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Sensation and perception lecture notes ss Presentation Transcript

  • 1. 3 Sensation and Perception
  • 2. Module 7 Sensation
  • 3. Learning Objectives • • • • • • • LO 7.1 What are the distinctions between sensation and perception? LO 7.2 What is a sensory threshold? What is sensory adaptation? LO 7.3 What forms of energy can humans sense? LO 7.4 How does the sense of vision work? LO 7.5 How does the sense of hearing work? LO 7.6 How do the senses of taste and smell work, and how are they alike? LO 7.7 What other sensory systems does the human body use?
  • 4. Sensation and Perception LO 7.1 What are the distinctions between sensation and perception? • Sensation - the activation of receptors in the various sense organs. • Perception - the method by which the sensations experienced at any given moment are interpreted and organized in some meaningful fashion.
  • 5. Sensory Thresholds LO 7.2 What is a sensory threshold? What is sensory adaptation? • Sense organs: – eyes – ears – nose – skin – taste buds
  • 6. Sensory Thresholds LO 7.2 What is a sensory threshold? What is sensory adaptation? • Just noticeable difference (jnd or the difference threshold) - the smallest difference between two stimuli that is detectable 50 percent of the time by 50 percent of the people tested.
  • 7. Sensory Thresholds LO 7.2 What is a sensory threshold? What is sensory adaptation? • Absolute threshold - the lowest level of stimulation that a person can consciously perceive 50 percent of the time the stimulation is presented by 50 percent of the people tested.
  • 8. Table 7.1 Examples of Absolute Thresholds
  • 9. Habituation and Sensory Adaptation LO 7.2 What is a sensory threshold? What is sensory adaptation? • Habituation - tendency of the brain to stop attending to constant, unchanging information. • Sensory adaptation - tendency of sensory receptor cells to become less responsive to a stimulus that is unchanging.
  • 10. Sensory Receptors LO 7.3 What forms of energy can humans sense? • Sensory receptors - specialized forms of neurons. – stimulated by:  visible light waves,  sound waves,  thermal energy (heat),  pressure, and  chemical substances.
  • 11. Figure 7.1 Some Forms of Energy We Can Sense
  • 12. Psychological Aspects to Light LO 7.4 How does the sense of vision work? • Brightness - determined by the amplitude of the wave—how high or how low the wave actually is. The higher the wave, the brighter the light appears to be. Low waves are dimmer.
  • 13. Psychological Aspects to Light LO 7.4 How does the sense of vision work? • Color - or hue, is determined by the length of the wave. – Long wavelengths are found at the red end of the visible spectrum (the portion of the whole spectrum of light that is visible to the human eye), whereas shorter wavelengths are found at the blue end. • Saturation - refers to the purity of the color people see; mixing in black or gray would also lessen the saturation.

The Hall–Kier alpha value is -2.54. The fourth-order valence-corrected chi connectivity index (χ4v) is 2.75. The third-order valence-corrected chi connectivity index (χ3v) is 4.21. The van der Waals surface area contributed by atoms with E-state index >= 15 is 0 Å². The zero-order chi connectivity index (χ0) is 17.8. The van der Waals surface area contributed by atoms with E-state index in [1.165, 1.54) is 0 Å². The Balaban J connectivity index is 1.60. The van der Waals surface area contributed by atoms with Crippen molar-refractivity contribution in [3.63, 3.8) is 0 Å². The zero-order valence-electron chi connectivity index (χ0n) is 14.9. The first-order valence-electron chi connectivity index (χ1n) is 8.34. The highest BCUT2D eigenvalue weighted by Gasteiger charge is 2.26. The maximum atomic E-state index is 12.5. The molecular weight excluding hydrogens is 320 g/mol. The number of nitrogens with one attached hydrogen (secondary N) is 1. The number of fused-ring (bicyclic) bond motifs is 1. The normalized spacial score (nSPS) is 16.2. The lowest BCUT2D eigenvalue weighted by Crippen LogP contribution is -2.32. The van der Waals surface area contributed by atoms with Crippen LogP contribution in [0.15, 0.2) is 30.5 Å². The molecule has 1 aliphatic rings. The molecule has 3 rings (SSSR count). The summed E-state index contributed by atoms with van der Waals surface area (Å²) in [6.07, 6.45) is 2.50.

• 14. Figure 7.2 The Visible Spectrum The wavelengths that people can see are only a small part of the whole electromagnetic spectrum.
  • 15. Structure of the Eye LO 7.4 How does the sense of vision work? • Cornea – clear membrane that covers the surface of and protects the eye. • Aqueous humor – clear, watery fluid that supplies nourishment to the eye. • Iris - round muscle (the colored part of the eye) in which the pupil is located; can change the size of the pupil, letting more or less light into the eye; helps focus the image.
  • 16. Structure of the Eye LO 7.4 How does the sense of vision work? • Lens – another clear structure behind the iris, suspended by muscles; finishes the focusing process begun by the cornea. • Visual accommodation - the change in the thickness of the lens as the eye focuses on objects that are far away or close.
  • 17. Structure of the Eye LO 7.4 How does the sense of vision work? • Vitreous humor - jelly-like fluid that also nourishes the eye and gives it shape.
  • 18. Figure 7.3 Structure of the Eye Light enters the eye through the cornea and pupil. The iris controls the size of the pupil. From the pupil, light passes through the lens to the retina, where it is transformed into nerve impulses. The nerve impulses travel to the brain along the optic nerve.
  • 19. Structure of the Eye LO 7.4 How does the sense of vision work? • Retina – final stop for light in the eye. Contains 3 layers: – Ganglion cells – Bipolar cells
  • 20. Structure of the Eye LO 7.4 How does the sense of vision work? • Retina (continued) – Photoreceptors that respond to various light waves  Rods - visual sensory receptors found at the back of the retina, responsible for noncolor sensitivity to low levels of light.  Cones - visual sensory receptors found at the back of the retina, responsible for color vision and sharpness of vision.
  • 21. Retina, Rods, and Cones LO 7.4 How does the sense of vision work? • Transduction – the transformation of energy from one form to another. • Blind spot - area in the retina where the axons of the three layers of retinal cells exit the eye to form the optic nerve, insensitive to light.